Apples Never Fall

Rating: ⭐⭐⭐
Author: Liane Moriarty
Genres: Mystery, Fiction
Pub. Date: Sep. 2021 (read Oct. 2021 on Audible)

Apples Never Fall is my book club’s pick for November. We’ve read a lot of Liane Moriarty books in the club and she does consistently write good books, but nothing has ever quite had the same impact as Big Little Lies and I’m starting to get a bit fatigued with her writing. This book was fine – I didn’t love it, didn’t hate it, pretty standard 3 star read. 

Apples Never Fall focuses on the Delaney family, Joy and Stan and their 4 adult children. They are a family of tennis players and have had a pretty decent life until a girl named Savannah shows up on Joy and Stan’s doorstep and subsequently moves into the house, puting the Delaney children on edge. When Joy Delaney goes missing a year later and Stan looks poised to take the fall for her disappearance, it stirs up old resentments in the family and brings some family secrets to light.

Let’s start with what I liked about the book. It is a pretty good character portrait of each of the Delaney’s. Sometimes things aren’t always what they appear to be on the surface and Moriarty explores the theme that every marriage has its weaknesses, no matter how stable or loving it may appear from the outside. Moriarty tackles a lot of issues, from gender roles, to mental health, to physical health, to domestic violence, to the weight of our parents expectations and how they shape children into adults. 

What I didn’t like – Moriarty tackles a lot of issues. While it’s great that she highlights some issues that you don’t often see portrayed, such as dealing with chronic migraines and the fatigue of domestic labour, I think she was a little too ambitious. I felt like she tried to cram a lot into this book and it made it all seem a bit surface level. For example, I don’t think we really ever went in depth to Amy’s mental health issues or the shortfalls in Joy and Stan’s marriage. There’s a lot to dig into, but Moriarty spreads herself too thin to do any of these issues justice.

But even though she couldn’t quite tackle everything, this book was still too long. I felt like she didn’t do the issues justice and yet she still somehow spent too much time waffling on each of the characters. I felt like there was so much thrown in that just wasn’t needed. This is a mystery novel at its core, but the pacing gets caught up in so much background information on the large cast of characters that I felt the story never really picked up any momentum. I thought Savannah was a really interesting character and I wanted to know more about her and her past, but we get so much info about each of the boring Delaney siblings that I just lost interest and when we finally do get some insight into Savannah’s psyche, it’s just a bit too late.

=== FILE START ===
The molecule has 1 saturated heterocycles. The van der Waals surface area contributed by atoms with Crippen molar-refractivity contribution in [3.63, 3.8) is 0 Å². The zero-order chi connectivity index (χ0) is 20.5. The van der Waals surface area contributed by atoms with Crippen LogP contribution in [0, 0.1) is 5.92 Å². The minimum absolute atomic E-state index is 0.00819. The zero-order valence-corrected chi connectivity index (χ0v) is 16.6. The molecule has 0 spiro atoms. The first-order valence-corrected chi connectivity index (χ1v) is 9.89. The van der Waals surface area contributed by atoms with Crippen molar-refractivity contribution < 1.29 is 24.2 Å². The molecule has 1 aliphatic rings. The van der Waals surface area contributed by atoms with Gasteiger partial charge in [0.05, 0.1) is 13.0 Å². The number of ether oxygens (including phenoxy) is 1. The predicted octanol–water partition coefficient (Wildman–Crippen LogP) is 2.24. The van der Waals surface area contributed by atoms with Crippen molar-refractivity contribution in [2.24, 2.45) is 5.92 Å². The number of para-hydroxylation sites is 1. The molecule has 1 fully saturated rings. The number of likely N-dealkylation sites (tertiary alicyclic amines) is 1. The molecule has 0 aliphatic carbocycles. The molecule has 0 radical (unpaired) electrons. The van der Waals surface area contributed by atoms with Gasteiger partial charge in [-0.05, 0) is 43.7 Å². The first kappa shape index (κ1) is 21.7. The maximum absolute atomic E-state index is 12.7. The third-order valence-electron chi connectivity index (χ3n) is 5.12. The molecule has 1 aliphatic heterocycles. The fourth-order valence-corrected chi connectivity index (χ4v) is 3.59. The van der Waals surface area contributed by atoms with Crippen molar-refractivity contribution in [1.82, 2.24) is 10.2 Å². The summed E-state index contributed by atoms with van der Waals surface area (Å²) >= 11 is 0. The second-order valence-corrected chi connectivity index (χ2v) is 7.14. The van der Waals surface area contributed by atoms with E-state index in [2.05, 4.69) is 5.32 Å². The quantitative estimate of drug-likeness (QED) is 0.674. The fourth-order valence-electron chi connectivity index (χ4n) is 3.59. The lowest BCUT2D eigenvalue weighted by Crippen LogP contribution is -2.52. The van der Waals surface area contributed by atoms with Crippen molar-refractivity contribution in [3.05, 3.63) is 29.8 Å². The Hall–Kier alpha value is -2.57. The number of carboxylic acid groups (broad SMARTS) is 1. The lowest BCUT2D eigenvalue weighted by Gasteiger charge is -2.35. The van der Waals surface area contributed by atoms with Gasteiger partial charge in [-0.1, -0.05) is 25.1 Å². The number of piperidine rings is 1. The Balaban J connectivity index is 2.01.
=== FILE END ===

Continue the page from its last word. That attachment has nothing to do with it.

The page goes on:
Because sadly I just didn’t find any of the Delaney’s compelling. Joy was by far the most interesting to me, but I had almost no interest in Stan or any of the siblings. I just didn’t care about their problems. They’re a pretty well-to-do middle class white family and it was honestly just boring. I didn’t care about their tennis drama, I was unsure why I should care about Harry, and all of it just kept distracting me from the only parts I was interested in – Savannah and what happened to Joy.

Now I want to talk about the ending though, because that was fascinating. Again, I felt the pacing was a bit off. The book seems to come to a conclusion which I found fairly unsatisfying, but I was mystified to see I still had an hour left on my audiobook after this revelation. There is a second, shocking ending which is the part I found fascinating and would have loved to have seen developed a bit more. But unfortunately it comes a little too late in the story and made me question what was the point in including it at all? It is surprising, but I felt there’s so much more Moriarty could have done with it that would have made for a much more compelling book overall. 

So in conclusion – the book was fine, but I wish it was 100 pages shorter and explored a bit of a different angle. The family dynamics were interesting, but in the long run, forgettable. 

Nine Perfect Strangers

Rating: ⭐
Author: Liane Moriarty
Genres: Fiction, Mystery
Pub date: Nov. 2019 (read Jan. 2019)